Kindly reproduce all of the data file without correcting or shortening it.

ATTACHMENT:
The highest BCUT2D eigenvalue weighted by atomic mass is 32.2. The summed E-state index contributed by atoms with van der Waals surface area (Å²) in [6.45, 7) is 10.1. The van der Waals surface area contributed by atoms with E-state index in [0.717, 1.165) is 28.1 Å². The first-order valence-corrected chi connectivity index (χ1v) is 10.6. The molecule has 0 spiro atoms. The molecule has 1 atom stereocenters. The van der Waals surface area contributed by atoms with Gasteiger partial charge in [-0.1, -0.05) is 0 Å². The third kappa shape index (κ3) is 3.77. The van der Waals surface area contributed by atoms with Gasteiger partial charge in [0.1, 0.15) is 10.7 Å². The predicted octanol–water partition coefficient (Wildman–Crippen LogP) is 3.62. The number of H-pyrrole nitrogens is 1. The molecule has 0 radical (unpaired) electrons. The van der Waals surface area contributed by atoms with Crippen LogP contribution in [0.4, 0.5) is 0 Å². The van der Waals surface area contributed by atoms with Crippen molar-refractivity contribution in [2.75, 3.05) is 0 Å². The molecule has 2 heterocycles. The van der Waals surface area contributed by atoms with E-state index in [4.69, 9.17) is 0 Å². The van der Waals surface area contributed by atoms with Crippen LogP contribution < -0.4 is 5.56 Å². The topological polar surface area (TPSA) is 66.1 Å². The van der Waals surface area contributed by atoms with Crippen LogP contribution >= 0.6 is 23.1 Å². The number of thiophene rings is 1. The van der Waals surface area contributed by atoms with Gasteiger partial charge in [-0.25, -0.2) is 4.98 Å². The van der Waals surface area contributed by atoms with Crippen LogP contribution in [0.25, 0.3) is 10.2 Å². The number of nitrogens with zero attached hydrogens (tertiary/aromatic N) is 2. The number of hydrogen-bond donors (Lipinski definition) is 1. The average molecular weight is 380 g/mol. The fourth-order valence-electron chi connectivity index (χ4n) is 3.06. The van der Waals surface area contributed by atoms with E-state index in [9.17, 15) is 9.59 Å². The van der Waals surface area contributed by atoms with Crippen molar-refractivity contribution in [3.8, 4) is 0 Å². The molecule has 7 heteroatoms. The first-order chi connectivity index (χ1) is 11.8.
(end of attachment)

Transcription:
The highest BCUT2D eigenvalue weighted by atomic mass is 32.2. The summed E-state index contributed by atoms with van der Waals surface area (Å²) in [6.45, 7) is 10.1. The van der Waals surface area contributed by atoms with E-state index in [0.717, 1.165) is 28.1 Å². The first-order valence-corrected chi connectivity index (χ1v) is 10.6. The molecule has 0 spiro atoms. The molecule has 1 atom stereocenters. The van der Waals surface area contributed by atoms with Gasteiger partial charge in [-0.1, -0.05) is 0 Å². The third kappa shape index (κ3) is 3.77. The van der Waals surface area contributed by atoms with Gasteiger partial charge in [0.1, 0.15) is 10.7 Å². The predicted octanol–water partition coefficient (Wildman–Crippen LogP) is 3.62. The number of H-pyrrole nitrogens is 1. The molecule has 0 radical (unpaired) electrons. The van der Waals surface area contributed by atoms with Crippen LogP contribution in [0.4, 0.5) is 0 Å². The van der Waals surface area contributed by atoms with Crippen molar-refractivity contribution in [2.75, 3.05) is 0 Å². The molecule has 2 heterocycles. The van der Waals surface area contributed by atoms with E-state index in [4.69, 9.17) is 0 Å². The van der Waals surface area contributed by atoms with Crippen LogP contribution < -0.4 is 5.56 Å². The topological polar surface area (TPSA) is 66.1 Å². The van der Waals surface area contributed by atoms with Crippen LogP contribution >= 0.6 is 23.1 Å². The number of thiophene rings is 1. The van der Waals surface area contributed by atoms with Gasteiger partial charge in [-0.25, -0.2) is 4.98 Å². The van der Waals surface area contributed by atoms with Crippen LogP contribution in [0.25, 0.3) is 10.2 Å². The number of nitrogens with zero attached hydrogens (tertiary/aromatic N) is 2. The number of hydrogen-bond donors (Lipinski definition) is 1. The average molecular weight is 380 g/mol. The fourth-order valence-electron chi connectivity index (χ4n) is 3.06. The van der Waals surface area contributed by atoms with E-state index in [9.17, 15) is 9.59 Å². The van der Waals surface area contributed by atoms with Crippen molar-refractivity contribution in [3.8, 4) is 0 Å². The molecule has 7 heteroatoms. The first-order chi connectivity index (χ1) is 11.8.